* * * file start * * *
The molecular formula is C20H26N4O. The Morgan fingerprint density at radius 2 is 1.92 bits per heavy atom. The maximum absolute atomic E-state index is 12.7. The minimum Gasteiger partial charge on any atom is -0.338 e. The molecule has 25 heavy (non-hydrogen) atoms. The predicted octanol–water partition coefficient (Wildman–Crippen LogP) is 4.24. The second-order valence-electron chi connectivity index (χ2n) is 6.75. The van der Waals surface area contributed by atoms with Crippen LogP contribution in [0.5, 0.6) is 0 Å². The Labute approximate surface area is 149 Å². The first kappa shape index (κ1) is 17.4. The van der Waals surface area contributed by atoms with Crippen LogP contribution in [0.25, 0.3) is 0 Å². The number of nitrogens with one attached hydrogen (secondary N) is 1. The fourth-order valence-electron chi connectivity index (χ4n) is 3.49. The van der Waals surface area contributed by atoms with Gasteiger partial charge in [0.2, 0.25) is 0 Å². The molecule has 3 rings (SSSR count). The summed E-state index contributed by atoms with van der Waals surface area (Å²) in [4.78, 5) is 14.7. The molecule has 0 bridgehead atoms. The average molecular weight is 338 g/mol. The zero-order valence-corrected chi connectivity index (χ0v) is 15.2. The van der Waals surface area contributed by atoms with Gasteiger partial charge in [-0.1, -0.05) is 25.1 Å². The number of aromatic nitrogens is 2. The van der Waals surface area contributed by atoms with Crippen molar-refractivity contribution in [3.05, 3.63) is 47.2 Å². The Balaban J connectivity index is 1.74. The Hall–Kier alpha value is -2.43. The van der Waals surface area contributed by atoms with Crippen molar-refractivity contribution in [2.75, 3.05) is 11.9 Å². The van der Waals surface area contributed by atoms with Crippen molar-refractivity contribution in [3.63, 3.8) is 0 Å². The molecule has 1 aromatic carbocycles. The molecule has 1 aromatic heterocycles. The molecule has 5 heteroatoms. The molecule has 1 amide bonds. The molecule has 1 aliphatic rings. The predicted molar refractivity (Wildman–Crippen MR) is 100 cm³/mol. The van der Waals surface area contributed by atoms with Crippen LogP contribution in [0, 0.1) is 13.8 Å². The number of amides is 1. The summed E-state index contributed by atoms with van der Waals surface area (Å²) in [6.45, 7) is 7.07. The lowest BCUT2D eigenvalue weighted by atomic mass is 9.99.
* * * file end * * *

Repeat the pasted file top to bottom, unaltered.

The molecular formula is C20H26N4O. The Morgan fingerprint density at radius 2 is 1.92 bits per heavy atom. The maximum absolute atomic E-state index is 12.7. The minimum Gasteiger partial charge on any atom is -0.338 e. The molecule has 25 heavy (non-hydrogen) atoms. The predicted octanol–water partition coefficient (Wildman–Crippen LogP) is 4.24. The second-order valence-electron chi connectivity index (χ2n) is 6.75. The van der Waals surface area contributed by atoms with Crippen LogP contribution in [0.5, 0.6) is 0 Å². The Labute approximate surface area is 149 Å². The first kappa shape index (κ1) is 17.4. The van der Waals surface area contributed by atoms with Crippen LogP contribution in [0.25, 0.3) is 0 Å². The number of nitrogens with one attached hydrogen (secondary N) is 1. The fourth-order valence-electron chi connectivity index (χ4n) is 3.49. The van der Waals surface area contributed by atoms with Gasteiger partial charge in [0.2, 0.25) is 0 Å². The molecule has 3 rings (SSSR count). The summed E-state index contributed by atoms with van der Waals surface area (Å²) in [4.78, 5) is 14.7. The molecule has 0 bridgehead atoms. The average molecular weight is 338 g/mol. The zero-order valence-corrected chi connectivity index (χ0v) is 15.2. The van der Waals surface area contributed by atoms with Gasteiger partial charge in [-0.1, -0.05) is 25.1 Å². The number of aromatic nitrogens is 2. The van der Waals surface area contributed by atoms with Crippen molar-refractivity contribution in [3.05, 3.63) is 47.2 Å². The Balaban J connectivity index is 1.74. The Hall–Kier alpha value is -2.43. The van der Waals surface area contributed by atoms with Crippen molar-refractivity contribution in [2.75, 3.05) is 11.9 Å². The van der Waals surface area contributed by atoms with Crippen molar-refractivity contribution in [3.63, 3.8) is 0 Å². The molecule has 1 aromatic carbocycles. The molecule has 1 aromatic heterocycles. The molecule has 5 heteroatoms. The molecule has 1 amide bonds. The molecule has 1 aliphatic rings. The predicted molar refractivity (Wildman–Crippen MR) is 100 cm³/mol. The van der Waals surface area contributed by atoms with Crippen LogP contribution in [0, 0.1) is 13.8 Å². The number of amides is 1. The summed E-state index contributed by atoms with van der Waals surface area (Å²) in [6.45, 7) is 7.07. The lowest BCUT2D eigenvalue weighted by atomic mass is 9.99.